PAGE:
Seth Numrich - Broadway: War Horse (Lincoln Center, Dorothy Loudon Award for Excellence, Drama League Award Nom, Outer Critics Circle Award Nom), The Merchant of Venice (The Public Theater). Off-Broadway: Iphigenia 2.0 (Signature), Blind (Rattlestick), Too Much Memory, Slipping (Rising Phoenix Rep/Piece by Piece Productions), Gates of Gold (59E59), Dutch Masters (LAByrinth). Regional: The History Boys (Ahmanson Theatre), The Cure at Troy (Seattle Rep), Measure for Measure (Chautauqua Theatre Co.). International: The Judgment of Paris (NYC and Edinburgh Fringe Festival). Television: Gravity (Starz, Series Regular). Film: Private Romeo. Teaching artist: Artists Striving to End Poverty (ASTEPonline.org), 2005-2012. Training: the Juilliard School.
How did you get started in theatre? Did you always know that you wanted to be an actor?
My dad (Charles Numrich) is also an actor, he works all the time back in Minnesota where I grew up. When I was a kid he didn't do a lot of acting, but he was a storyteller and would go in to schools and tell stories and give workshops for kids. My brother and I would come along most of the time and help out, or act out the stories that my dad was telling. I guess I got the inspiration to tell stories from him. When I was around 11 I started doing theatre, and one of my first experiences was in a production at the Guthrie Theater in Minneapolis. At some point I realized all of the adults in the play actually made their livings and support their families by doing theatre. Once I knew that was possible, I was pretty much hooked.
Tell me about Yosemite. What was the rehearsal process like? What do you love most about the play?
Yosemite is Daniel Talbott's new play that deals with a very dark moment in the life of a family who live in a trailer park near in the foothills of the Sierra mountains in northern California. I am in love with this play and am so happy to be involved in it. I think it is a bold and daring piece of theatre and I'm very excited about sharing it with audiences at Rattlestick. The rehearsal process has been pretty short and very intense. We've found that since the subject of the matter is very heavy we all need to keep the rehearsal room light while we're working. There is a lot of silliness. But when it comes to the work everyone has been extremely committed and I am so proud of what we are creating together.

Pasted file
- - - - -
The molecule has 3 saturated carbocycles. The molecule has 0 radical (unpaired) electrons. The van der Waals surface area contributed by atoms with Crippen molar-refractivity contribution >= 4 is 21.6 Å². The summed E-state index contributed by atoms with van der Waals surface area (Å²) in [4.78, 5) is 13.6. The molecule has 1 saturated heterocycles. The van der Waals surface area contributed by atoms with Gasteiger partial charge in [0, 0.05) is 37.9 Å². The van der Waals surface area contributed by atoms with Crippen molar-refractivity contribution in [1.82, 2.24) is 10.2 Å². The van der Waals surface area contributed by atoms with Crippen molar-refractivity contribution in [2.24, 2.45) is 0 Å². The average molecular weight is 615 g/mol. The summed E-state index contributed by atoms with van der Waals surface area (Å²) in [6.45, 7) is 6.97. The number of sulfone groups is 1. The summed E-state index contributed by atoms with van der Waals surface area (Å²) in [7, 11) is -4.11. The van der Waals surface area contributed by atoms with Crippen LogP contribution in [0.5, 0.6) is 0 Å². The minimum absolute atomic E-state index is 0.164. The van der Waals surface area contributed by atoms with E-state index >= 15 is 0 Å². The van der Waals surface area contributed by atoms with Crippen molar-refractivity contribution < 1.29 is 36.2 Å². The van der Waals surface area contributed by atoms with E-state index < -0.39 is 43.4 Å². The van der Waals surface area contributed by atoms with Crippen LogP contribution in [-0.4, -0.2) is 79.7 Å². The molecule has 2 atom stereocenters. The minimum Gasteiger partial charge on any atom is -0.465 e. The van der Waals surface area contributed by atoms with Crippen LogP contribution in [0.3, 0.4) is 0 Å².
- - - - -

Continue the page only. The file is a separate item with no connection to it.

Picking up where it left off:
You worked with Daniel Talbott before. What do you love most about his writing?
Daniel and I worked together on his play Slipping in 2009 as well as other readings and workshops. I am inspired by Daniel in so many was that it would be hard to list them all here. I consider him one of my closest friends, a mentor, and an enormous force for good in the theatre. Specifically in regards to his writing I am always inspired by the challenge of his work. His words never let the actors off the hook, and the play itself is always asking us go deeper and face our fears in order to give the work everything we can. I also admire Daniel's sense of collaboration as a writer. His plays demand that the actors bring all of themselves into the process, and he allows for growth and change to happen within the text. He is never precious with his work, but rather extremely generous with it and I feel that's a rare and wonderful thing to encounter.
What kind of writing inspires you?
I am inspired by so many different kinds of writing and different styles so it's hard to pinpoint exactly, but I think when it comes down to it I am inspired by stories that are told truthfully. I appreciate when a piece of writing dares to be unapologetic, and when it attempts to honestly explore an aspect of the human condition. I'm in to that kind of art, whatever shape or form it might come in.
Who or what has been the biggest influence on your work as a actor thus far?
As hard as it is to think of one thing or person that has influenced my work as an actor, it is almost as hard to think of something or someone in my life who hasn't influenced me. I feel so blessed to have come in contact with incredible artists and incredible people throughout my life who inspire me. I always try to stay open to inspiration, wherever it might come from. For example I just saw The Artist and I'm feeling pretty inspired.
What else are you working on right now?
Well speaking of inspiration, I have never really had the notion of doing anything artistically outside of acting, but recently I've had some random inspirations that I might try to write down. One I think is a short play and the other I'm not sure yet, but I'm going to take a stab at it. I also will be running a 12 mile race in the spring, so I'm working on training for that. Pray for me.